As families grapple with an ever-changing normal, stress and anxiety can escalate. We turned to Erica Lee, PhD, and Keneisha Sinclair-McBride, PhD, psychologists in Boston Children’s Department of Psychiatry, for answers to six common parenting challenges.
Challenge #1: Struggling with schedules
With everyone at home, typical schedules have fallen by the wayside, which can feel unnerving.
Solution: Create structure
Whether your child has distance learning or not, structure and consistency feel comforting. To keep your children’s minds and bodies active, aim for a mix of school-related activities and fun. Eat well (include treats), have regular sleeping and waking times and exercise daily, with outdoor breaks that adhere to physical distancing and public health guidelines. “Healthy habits help children and teens feel safe, especially during times of stress,” explains Lee. “The more normalcy people can bring into their lives, the better.”
Remember, you don’t need to be perfect. “What works one week may not work as well the next, but sticking to the basics will be a source of security,” says Sinclair-McBride. “There are going to be aspects of this new normal that are uncomfortable and messy, but there will be times of joy, too. Kids grow from messiness and joy.”
Challenge #2: Constant togetherness
You’re together at home all day but also need time for yourselves.
Solution: Balance together time and alone time
Families benefit from time together and time apart. You can connect in old or new ways — make meals together, play games, or watch movies. Learn new skills, go for a family bike ride, or try a hobby you’ve always wanted to explore. But it’s also important to create space for each family member to recharge, says Sinclair-McBride. Plan solo time when everyone can go to their own room or a quiet space for at least half an hour for an appropriate activity, such as playing video games, talking to friends, or journaling.
Challenge #3: News overload
Staying informed is important, but too much information can be overwhelming.
Solution: Manage media consumption
“Talk to your children about COVID-19 in supportive, developmentally appropriate ways,” says Lee. Keep it simple and clear. Validate any worry or concern; remind them you are there for them; and work together to identify ways to feel better (an activity they love, a video chat with friends, fresh air). Limit media access and frequent updating of news feeds. If news is truly important, you can be the funnel for your child.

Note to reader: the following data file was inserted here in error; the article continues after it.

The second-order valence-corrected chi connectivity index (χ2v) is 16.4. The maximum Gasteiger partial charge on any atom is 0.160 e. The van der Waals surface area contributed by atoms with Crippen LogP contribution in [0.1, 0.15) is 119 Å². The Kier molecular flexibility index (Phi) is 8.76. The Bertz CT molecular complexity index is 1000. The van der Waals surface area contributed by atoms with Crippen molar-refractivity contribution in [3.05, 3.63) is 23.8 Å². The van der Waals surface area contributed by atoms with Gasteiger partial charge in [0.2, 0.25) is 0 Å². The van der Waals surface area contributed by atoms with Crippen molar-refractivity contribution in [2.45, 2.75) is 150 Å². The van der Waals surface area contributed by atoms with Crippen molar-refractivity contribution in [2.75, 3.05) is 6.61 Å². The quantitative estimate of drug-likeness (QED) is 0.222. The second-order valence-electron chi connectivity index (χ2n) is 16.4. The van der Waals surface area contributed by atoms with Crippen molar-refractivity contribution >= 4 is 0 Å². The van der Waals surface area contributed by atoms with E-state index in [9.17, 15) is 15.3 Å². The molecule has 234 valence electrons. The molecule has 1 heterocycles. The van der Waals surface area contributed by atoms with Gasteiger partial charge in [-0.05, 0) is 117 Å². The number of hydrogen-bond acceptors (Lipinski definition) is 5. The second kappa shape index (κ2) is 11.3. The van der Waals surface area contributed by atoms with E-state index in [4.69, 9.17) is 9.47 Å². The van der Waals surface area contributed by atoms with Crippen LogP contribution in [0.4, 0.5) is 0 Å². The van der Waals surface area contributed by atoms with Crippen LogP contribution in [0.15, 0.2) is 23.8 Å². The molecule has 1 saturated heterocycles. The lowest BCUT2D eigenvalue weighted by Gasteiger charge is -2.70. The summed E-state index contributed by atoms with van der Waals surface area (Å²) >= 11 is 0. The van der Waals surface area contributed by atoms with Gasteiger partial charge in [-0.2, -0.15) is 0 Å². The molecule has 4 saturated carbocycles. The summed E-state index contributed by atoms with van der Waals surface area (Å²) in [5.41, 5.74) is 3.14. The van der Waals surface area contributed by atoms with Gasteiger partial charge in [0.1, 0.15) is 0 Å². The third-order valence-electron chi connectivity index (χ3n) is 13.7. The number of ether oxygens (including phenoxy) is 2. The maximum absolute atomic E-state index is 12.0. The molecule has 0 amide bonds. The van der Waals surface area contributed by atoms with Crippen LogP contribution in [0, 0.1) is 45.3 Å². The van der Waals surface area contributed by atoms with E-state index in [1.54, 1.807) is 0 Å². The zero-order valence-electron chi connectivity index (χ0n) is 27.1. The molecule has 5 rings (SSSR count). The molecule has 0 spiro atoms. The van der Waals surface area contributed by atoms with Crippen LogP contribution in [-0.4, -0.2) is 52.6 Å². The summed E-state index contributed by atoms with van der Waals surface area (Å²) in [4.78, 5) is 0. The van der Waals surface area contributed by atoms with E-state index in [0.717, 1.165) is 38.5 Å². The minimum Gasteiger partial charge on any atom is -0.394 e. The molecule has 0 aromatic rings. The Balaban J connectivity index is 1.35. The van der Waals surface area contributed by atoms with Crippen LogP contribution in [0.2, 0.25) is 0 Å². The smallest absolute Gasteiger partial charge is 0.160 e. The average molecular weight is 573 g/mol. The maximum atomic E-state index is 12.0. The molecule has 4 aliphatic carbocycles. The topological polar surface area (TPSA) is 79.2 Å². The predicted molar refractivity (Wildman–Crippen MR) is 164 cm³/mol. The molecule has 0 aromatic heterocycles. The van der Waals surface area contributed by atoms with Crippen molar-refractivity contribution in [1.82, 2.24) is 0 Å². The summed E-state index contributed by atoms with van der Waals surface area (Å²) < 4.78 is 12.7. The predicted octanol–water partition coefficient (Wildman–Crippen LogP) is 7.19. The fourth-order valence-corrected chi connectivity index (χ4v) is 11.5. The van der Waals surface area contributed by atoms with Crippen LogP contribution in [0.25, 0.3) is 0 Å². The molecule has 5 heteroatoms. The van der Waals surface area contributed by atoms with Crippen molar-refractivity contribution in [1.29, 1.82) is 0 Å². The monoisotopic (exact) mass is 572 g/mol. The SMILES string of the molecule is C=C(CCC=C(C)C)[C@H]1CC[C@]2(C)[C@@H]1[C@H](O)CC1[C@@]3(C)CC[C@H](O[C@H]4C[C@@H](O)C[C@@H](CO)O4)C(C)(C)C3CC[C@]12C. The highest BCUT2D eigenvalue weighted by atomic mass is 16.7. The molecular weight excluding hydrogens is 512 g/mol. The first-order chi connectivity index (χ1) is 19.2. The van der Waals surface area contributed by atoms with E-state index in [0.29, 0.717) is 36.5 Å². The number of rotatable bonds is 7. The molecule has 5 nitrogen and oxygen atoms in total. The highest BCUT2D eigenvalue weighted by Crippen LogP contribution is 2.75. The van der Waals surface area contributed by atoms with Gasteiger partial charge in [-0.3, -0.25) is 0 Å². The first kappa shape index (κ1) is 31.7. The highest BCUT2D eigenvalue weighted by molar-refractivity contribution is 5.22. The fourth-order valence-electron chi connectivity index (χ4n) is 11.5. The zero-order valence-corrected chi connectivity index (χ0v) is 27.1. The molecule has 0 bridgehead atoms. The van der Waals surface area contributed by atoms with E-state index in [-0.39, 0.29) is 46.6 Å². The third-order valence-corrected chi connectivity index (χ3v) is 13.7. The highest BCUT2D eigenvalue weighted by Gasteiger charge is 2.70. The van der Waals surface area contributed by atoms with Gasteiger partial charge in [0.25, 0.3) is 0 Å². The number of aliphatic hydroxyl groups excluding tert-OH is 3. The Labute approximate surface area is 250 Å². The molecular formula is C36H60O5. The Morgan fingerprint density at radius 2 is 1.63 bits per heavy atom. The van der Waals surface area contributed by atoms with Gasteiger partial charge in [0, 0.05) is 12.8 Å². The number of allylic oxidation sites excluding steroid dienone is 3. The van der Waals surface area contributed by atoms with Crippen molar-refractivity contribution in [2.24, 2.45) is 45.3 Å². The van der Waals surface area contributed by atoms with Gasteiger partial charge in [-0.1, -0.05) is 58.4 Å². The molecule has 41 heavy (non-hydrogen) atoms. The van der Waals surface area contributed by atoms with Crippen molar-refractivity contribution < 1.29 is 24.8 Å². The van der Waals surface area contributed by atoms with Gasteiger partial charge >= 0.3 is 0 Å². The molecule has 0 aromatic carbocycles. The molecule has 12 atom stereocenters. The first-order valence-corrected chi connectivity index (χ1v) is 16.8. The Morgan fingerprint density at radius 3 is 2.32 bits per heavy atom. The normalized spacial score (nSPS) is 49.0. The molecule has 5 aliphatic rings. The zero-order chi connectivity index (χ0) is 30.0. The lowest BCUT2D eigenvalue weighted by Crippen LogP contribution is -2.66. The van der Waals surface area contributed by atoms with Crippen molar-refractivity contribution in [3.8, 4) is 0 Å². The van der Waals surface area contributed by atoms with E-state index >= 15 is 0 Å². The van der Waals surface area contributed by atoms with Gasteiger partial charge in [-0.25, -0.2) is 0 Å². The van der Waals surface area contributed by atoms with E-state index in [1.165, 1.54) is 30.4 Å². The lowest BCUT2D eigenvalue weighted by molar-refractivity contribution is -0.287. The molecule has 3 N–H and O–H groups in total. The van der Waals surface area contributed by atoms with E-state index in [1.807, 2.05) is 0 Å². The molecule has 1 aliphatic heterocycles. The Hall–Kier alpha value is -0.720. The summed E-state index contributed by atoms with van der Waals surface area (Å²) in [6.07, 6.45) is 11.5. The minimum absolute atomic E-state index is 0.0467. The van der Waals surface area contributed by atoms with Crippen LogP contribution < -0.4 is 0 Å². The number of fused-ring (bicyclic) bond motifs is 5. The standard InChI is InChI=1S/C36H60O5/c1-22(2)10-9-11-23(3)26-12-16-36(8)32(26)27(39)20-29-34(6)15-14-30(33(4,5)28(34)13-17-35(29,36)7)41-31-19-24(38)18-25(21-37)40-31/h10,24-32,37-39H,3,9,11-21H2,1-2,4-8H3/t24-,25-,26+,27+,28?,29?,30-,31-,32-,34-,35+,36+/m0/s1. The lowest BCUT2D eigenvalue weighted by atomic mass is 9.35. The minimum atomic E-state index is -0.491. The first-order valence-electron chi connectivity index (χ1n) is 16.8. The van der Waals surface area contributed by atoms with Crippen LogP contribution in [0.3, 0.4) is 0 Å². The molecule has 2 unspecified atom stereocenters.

Challenge #4: Different personalities
Staying home all day can reinforce anxiety for anxious or introverted children, while extroverts may feel lonely.
Solution: Engage and support
Encourage introverts balance their time so they aren’t only doing one solo activity all day or going a long time without connecting with family and peers. Strive for a mix of screen time, social connection, physical activity, schoolwork, and fun projects.
Help extroverted kids find creative ways to use technology to stay in touch with family and friends, like hosting a Zoom dance party or creating a cooking show. “They can connect with causes they care about, check in on elderly people in their lives, or virtually read to younger students,” says Sinclair-McBride. “Being of service gives them some control.”
Challenge #5: Helping an immunocompromised child
Immunocompromised children are often already familiar with social distancing techniques, but they may also feel more stressed about the situation.
Solution: Focus on the positive
An immunocompromised child may feel more stuck than others — try to affirm how unfair that might feel while making their time at home fun. Remind them the whole country is trying to keep vulnerable people safe and healthy. Focus on the factors within our control, like healthy hygiene and social distancing.
Challenge #6: Navigating shared custody
Social distancing may mean kids must stay in one parent’s house.
Solution: Establish a regular routine
Set up a schedule so kids know when they will have time with each parent. “Check in before breakfast and bedtime, or find a regular time to FaceTime or Zoom with the parent who’s not in the home,” says Lee. Plan quality time together, like an online game, a craft, or a virtual dance competition. If you have multiple children, try to get one-on-one time with each.
“If you can’t be with your child for a short time, remind them, ‘Even though we’re not together physically, we’re here for each other,’” says Sinclair-McBride. “There’s also a bright side of our current situation for shared custody families: establishing new ways to connect during this time can positively shape your relationships for years to come.”
Get more answers about Boston Children’s response to COVID-19.
Related Posts :
IBD surgery gives Ben a new taste for life (and hamburgers)
Ben Irland, 13, has been enjoying a lot of hamburgers lately. It’s an exciting development for him, since until recently ...
Still within reach: Virtual visits keep Hadley plugged into stroke care
When it’s time for Hadley Rizza to see her care team in the Stroke and Cerebrovascular Center at Boston ...
Appreciating the small things: A New York family’s journey with CHD
The Harris family of Monroe, New York, are no strangers to congenital heart disease (CHD). Eighteen-year-old Jack Jr. grew up ...
Avoiding a dangerous attraction to magnets: Lainey’s story
A few days before Valentine’s Day in 2013, 2-year-old Lainey Styles wasn’t feeling well. She had vomited, was lethargic, ...